Not all organizations are subject to the ACA contraceptive requirement. The legislation includes special provision for non-profit religious organizations that wish to be exempt. Such organizations may file EBSA form 700, which certifies that “on account of religious objections, the organization opposes providing coverage for some or all of any contraceptive services that would otherwise be required to be covered; the organization is organized and operates as a nonprofit entity, and the organization holds itself out as a religious organization.” When an organization signs this form registering its objection, the government will then provide the contraceptive coverage independently of the objecting organization’s contribution.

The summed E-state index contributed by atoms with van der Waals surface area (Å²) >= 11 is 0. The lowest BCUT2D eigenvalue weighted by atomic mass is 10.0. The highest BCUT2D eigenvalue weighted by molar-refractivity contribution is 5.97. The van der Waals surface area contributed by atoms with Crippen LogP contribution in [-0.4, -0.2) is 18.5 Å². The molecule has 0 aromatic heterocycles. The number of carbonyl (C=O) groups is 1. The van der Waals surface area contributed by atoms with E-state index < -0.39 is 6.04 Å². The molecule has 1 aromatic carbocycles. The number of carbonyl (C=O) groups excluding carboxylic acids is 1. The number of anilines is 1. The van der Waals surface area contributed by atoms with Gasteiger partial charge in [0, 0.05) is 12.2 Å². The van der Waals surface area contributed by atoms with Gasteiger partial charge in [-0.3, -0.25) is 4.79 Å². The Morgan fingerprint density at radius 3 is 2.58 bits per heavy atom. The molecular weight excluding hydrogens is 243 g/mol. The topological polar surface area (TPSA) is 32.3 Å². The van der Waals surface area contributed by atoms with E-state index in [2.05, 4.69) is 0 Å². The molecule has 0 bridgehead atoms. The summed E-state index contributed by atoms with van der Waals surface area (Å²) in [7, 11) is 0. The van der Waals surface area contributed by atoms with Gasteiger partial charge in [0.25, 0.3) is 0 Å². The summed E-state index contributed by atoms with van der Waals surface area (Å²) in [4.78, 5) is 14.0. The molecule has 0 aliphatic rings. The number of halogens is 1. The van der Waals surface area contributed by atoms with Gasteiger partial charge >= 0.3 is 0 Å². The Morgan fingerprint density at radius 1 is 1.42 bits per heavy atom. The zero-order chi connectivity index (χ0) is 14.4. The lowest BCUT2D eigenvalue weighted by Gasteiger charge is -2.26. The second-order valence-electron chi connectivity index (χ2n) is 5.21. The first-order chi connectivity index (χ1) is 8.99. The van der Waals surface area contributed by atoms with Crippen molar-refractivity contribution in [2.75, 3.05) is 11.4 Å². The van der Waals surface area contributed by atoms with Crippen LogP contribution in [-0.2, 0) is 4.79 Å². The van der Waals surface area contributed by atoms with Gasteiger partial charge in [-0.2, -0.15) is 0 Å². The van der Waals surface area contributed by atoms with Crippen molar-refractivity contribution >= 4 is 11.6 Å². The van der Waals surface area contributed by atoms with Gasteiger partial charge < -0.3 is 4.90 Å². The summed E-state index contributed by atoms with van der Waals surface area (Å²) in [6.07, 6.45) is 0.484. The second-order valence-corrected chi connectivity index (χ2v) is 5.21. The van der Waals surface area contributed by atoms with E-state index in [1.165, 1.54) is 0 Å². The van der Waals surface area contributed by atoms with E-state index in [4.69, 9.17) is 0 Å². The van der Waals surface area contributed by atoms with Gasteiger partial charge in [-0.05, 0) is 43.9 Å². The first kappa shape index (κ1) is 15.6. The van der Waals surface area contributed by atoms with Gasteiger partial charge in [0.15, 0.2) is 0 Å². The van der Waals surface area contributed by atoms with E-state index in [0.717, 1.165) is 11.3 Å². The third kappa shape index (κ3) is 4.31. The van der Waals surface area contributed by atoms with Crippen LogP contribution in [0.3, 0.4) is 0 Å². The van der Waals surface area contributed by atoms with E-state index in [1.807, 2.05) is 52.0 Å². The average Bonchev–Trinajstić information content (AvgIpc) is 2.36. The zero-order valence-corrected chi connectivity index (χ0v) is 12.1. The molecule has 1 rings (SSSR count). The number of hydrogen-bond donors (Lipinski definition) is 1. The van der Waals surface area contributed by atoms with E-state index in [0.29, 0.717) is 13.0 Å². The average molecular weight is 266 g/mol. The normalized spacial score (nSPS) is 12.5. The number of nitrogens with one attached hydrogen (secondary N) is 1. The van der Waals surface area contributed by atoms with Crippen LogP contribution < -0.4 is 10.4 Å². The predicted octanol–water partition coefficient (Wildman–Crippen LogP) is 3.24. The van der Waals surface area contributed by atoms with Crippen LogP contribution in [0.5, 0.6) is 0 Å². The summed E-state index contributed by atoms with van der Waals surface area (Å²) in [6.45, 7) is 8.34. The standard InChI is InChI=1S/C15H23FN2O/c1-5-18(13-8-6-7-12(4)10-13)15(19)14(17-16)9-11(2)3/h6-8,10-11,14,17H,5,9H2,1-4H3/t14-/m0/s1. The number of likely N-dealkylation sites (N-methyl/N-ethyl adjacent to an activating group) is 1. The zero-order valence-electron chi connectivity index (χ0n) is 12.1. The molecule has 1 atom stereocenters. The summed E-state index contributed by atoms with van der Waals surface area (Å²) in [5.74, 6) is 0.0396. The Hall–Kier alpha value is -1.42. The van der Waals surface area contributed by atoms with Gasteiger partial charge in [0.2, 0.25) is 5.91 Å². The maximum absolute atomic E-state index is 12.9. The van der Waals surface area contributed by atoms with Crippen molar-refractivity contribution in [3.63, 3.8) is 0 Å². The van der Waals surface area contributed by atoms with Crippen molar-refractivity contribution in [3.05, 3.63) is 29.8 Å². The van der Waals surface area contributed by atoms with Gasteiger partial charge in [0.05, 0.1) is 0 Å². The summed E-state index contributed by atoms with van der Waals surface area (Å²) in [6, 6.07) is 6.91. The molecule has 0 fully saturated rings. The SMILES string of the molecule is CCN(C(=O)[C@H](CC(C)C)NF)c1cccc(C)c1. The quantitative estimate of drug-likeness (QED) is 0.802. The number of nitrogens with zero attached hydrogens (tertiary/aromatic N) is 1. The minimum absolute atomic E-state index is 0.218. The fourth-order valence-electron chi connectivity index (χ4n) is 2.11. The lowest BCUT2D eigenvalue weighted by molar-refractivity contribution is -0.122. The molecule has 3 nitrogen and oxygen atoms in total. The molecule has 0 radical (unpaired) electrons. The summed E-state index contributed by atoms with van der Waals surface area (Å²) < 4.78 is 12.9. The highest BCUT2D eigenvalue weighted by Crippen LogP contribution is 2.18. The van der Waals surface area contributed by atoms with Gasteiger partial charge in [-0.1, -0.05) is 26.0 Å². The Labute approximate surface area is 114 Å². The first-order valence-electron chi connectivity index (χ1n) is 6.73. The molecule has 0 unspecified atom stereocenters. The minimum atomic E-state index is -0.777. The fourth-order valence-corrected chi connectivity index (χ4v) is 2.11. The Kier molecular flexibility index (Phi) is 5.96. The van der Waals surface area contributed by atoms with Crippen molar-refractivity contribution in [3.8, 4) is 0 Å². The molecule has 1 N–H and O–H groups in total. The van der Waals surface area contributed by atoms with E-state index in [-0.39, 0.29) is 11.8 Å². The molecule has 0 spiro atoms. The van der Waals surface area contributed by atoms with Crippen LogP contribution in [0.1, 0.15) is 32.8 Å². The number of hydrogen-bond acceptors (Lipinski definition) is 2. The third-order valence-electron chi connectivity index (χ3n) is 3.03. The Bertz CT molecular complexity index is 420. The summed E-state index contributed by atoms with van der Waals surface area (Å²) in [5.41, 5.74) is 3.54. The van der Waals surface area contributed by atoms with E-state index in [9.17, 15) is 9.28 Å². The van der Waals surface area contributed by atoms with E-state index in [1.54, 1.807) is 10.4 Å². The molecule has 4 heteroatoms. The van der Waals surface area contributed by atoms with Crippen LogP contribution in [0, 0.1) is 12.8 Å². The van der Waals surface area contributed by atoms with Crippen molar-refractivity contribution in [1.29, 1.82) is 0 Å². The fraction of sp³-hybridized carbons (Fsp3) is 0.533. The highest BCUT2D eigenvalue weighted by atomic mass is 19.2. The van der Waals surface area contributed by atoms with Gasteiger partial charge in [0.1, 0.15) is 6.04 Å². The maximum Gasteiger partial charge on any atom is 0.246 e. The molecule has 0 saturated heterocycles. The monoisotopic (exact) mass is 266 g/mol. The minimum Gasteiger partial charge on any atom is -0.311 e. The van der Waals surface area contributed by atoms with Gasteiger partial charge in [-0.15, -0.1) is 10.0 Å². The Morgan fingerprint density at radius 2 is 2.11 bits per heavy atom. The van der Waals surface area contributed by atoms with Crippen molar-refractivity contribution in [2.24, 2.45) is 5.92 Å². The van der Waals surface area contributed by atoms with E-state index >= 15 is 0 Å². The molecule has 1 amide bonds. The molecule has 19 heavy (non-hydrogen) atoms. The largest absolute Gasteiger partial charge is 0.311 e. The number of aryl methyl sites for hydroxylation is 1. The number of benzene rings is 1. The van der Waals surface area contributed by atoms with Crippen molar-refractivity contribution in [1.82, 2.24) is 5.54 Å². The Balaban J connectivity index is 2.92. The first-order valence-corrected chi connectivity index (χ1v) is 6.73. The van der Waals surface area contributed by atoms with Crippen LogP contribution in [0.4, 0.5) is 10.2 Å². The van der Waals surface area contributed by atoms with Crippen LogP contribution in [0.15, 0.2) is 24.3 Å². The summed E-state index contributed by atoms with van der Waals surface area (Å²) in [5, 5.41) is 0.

But some groups have argued that the requirement to sign this form is itself an excessive burden on their conscientious religious convictions. Advocates for the Little Sisters of the Poor, a group of nuns who care for poor elderly and disabled people, have argued that the exemption form effectively requires the members of this organization to request that the government provide contraceptive services the members regard as immoral. They urge that their convictions do not permit them to make such a request. For this reason, Mother Provincial Loraine Marie Maguire holds that the requirement that she sign EBSA form 700 is a violation of her religious faith as protected by the Religious Freedom Restoration Act of 1993 (RFRA).